Hindi Film Reviews 2006

Brief reviews of current Bollywood films as they appeared in the Independent Weekly.

Hindi Film Reviews 2010* Hindi Film Reviews 2009 * Hindi Film Reviews 2008

Hindi Film Reviews 2007 * Hindi Film Reviews 2005

Screenings at the Galaxy Cinema in Cary, NC * Also, a brief archive of older Hindi films:

*

Baabul (Father of the Bride). A jewellery tycoon (Amitabh Bachchan) and his son (Salman Khan) meet cute on the golf course with an artist (Rani Mukherjee) who has a fab Boho wardrobe, but no paint under her French manicure. The youngsters court, fall in love, marry, and have an adorable son, but fate intervenes. This tear soaked melodrama tackles the controversial issue of widow remarriage, still frowned upon in conservative Hindu circles. Baabul nips off little bits of many other films (particularly the superb Kal Ho Na Ho) but fails to recombine them satisfactorily. Rani’s a first rate actress, but isn’t particularly simpatico with either Salman, strictly a personality star, or John Abraham, playing her sad eyed childhood pal with a single slack expression. She does seem to relish her scenes with old pro Amitabh, but he can phone in those Daddy parts, first fun loving and then sobered by tragedy. The sky is always crying in this glossy misfire.

*

Bhagham Bhag (Run Away). An Indian theater company comes to London, initiating four entwined unfunny slapstick plots. Govinda, the king of 1990s Bollywood comedy, makes an anticipated comeback after a term in politics. But, he looks tired, and not at all pleased with playing sidekick to 2000s king of comedy, Akshay Kumar. Director Priyadarshan directs traffic, as the company searches for a leading lady, some dim-witted drug dealers bungle, a mob of mullet-wigged thugs stalk and the plot of Vertigo all collide. The non-stop activity denies Govinda and Akshay either much of a chance to bounce comedy off each other, or display their superior dancing ability. The audience, however, laughed non-stop, and left the theater singing “Pyaar ka signal” ("Love’s signal").

*

Chup Chup Ke (Shhhh!) Jeetu, a hapless debtor (Shahid Kapoor) attempts watery suicide to benefit his creditors with the proceeds of his life insurance. Inadvertently rescued in a fishing net, he’s left as collateral in a moneylender’s home and falls for #1niece, Shruti (Kareena Kapoor). An insanely convoluted plot involves a huge joint family, Abbott and Costello routines, punning in Hindi and Gujarati and antic pantomime as various characters play deaf and dumb. The spiraling confusion is intermittently amusing; luckily the bland lovebirds are surrounded by a full compliment of second bananas, including the excellent Rajpal Yadav, aided by Paresh Rawal, Anupam Kher and Om Puri. Visually interesting, Chup Chup Ke’s design palette is oddly pale, dominated by whites and pastels even in the fantasies. Teddy bear cuddly Shahid has charm and dancing skill, but a star-making role has eluded him, and Kareena Kapoor (his real-life girlfriend) is wasted in her nothing part. They have zero chemistry on screen. Suniel Shetty has a few nice moments as Shruti’s tender-hearted ass-kicking older brother. (7.4.06)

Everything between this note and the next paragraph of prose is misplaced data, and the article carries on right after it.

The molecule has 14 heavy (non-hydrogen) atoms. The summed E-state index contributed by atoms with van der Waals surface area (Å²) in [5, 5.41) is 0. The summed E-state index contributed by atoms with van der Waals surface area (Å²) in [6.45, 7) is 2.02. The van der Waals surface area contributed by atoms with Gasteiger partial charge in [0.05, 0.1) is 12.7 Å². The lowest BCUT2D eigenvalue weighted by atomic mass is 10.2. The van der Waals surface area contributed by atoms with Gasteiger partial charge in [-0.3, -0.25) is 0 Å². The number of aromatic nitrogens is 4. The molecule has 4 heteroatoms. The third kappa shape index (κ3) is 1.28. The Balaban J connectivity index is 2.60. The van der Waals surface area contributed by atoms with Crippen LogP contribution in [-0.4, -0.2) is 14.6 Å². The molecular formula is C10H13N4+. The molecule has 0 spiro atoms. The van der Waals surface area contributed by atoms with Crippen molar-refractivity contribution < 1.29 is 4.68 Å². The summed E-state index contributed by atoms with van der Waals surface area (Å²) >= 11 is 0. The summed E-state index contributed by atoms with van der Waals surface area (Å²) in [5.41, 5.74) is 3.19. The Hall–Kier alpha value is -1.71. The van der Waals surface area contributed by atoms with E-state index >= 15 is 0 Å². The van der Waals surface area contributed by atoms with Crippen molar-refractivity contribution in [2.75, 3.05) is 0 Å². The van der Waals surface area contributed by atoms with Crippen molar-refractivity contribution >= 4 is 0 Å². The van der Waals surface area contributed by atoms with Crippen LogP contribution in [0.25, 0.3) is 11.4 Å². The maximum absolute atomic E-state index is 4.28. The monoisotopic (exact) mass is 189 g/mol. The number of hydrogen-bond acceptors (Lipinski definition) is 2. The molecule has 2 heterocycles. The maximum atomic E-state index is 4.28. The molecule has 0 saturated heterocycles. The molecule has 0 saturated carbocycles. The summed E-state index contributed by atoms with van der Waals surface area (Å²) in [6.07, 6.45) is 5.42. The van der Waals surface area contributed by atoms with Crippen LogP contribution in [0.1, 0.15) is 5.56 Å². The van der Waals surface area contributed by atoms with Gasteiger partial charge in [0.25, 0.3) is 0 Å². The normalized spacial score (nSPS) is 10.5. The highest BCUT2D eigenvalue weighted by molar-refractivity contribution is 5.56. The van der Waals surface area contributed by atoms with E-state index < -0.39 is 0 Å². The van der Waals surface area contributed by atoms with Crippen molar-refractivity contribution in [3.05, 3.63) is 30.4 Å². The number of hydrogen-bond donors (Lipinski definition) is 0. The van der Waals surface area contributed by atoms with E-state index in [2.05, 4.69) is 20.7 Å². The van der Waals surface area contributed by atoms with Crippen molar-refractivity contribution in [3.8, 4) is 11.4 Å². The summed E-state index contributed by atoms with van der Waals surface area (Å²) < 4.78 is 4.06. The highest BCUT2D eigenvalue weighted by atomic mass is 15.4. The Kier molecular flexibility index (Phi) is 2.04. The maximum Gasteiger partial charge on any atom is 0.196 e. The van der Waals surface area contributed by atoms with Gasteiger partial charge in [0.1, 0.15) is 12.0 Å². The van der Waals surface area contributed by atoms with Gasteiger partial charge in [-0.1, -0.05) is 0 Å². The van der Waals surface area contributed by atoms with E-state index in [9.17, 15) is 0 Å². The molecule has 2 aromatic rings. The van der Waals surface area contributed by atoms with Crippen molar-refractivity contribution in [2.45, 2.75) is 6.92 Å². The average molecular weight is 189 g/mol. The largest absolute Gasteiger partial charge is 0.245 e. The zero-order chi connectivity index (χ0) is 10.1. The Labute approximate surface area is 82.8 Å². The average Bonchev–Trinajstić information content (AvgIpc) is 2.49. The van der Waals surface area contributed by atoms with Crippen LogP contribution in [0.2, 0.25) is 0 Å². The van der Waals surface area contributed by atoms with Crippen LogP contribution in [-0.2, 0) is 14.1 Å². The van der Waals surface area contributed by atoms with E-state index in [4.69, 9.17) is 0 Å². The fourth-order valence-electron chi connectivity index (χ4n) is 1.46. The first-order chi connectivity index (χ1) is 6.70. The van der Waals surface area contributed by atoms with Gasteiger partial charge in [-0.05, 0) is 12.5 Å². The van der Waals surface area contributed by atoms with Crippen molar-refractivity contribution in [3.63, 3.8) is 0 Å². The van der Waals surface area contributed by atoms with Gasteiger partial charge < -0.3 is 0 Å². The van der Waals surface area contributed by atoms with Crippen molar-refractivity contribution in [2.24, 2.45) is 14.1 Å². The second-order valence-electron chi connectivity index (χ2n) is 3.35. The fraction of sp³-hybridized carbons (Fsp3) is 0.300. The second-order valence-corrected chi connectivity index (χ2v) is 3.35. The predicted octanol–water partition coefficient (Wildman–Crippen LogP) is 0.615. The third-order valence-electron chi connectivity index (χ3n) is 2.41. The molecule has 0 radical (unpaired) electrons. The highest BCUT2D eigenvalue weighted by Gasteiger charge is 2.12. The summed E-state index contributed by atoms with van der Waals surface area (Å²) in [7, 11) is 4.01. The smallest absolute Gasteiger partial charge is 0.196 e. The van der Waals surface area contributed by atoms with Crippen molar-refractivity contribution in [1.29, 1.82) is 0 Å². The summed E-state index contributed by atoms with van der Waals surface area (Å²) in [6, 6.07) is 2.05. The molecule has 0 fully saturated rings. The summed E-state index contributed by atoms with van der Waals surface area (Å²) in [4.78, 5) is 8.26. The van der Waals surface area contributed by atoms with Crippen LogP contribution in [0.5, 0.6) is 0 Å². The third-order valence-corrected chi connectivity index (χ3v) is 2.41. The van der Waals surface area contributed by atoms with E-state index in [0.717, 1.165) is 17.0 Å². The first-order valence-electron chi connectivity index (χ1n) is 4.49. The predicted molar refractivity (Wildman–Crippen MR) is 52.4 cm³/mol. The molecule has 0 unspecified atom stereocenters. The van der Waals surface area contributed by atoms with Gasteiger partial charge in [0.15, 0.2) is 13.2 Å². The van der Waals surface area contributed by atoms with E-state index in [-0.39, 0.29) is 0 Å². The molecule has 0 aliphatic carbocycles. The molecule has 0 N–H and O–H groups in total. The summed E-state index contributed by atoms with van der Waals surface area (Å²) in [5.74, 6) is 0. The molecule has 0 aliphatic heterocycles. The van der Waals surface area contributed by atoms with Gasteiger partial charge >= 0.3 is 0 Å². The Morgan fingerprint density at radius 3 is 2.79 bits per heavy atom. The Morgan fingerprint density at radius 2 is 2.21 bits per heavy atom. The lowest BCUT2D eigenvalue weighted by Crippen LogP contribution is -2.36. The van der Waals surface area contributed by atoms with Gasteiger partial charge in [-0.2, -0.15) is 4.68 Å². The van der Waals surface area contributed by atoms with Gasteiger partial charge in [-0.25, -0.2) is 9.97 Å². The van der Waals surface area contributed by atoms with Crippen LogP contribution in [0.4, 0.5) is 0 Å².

*

Darna Zaroori Hai (You’ll Definitely Be Afraid). A stormy night, a bhoot bangla (haunted house), a sinister granny spinningweird tales and a sly wink at audience expectations shape producer/director Ram Gopal Varma’s portmanteau horror film. Each story has a different director although they are all RGV protégés and use similar techniques of terror by sound and lighting design. Different star casts have their moments in the shadows, although Amitabh Bachchan, Ritesh Deshmukh, Anil Kapoor, Suniel Shetty, Arjun Rampal (the best) and Bapisha Basu are less impressive than the cast of less well known actors in the final tale. This Twilight Zone-ish anthology (twist endings and no gore) winks at various campfire conventionsand includes not just one, but two riffs on the urban legend of the Mysterious Hitchhiker. Filled with Hindi movie in-jokes, this chilly lark scoffs at, and then abets the fear of having to use an unfamiliar bathroom, right before the interval, the audience’s chance for a bathroom break.(05.03.06)

*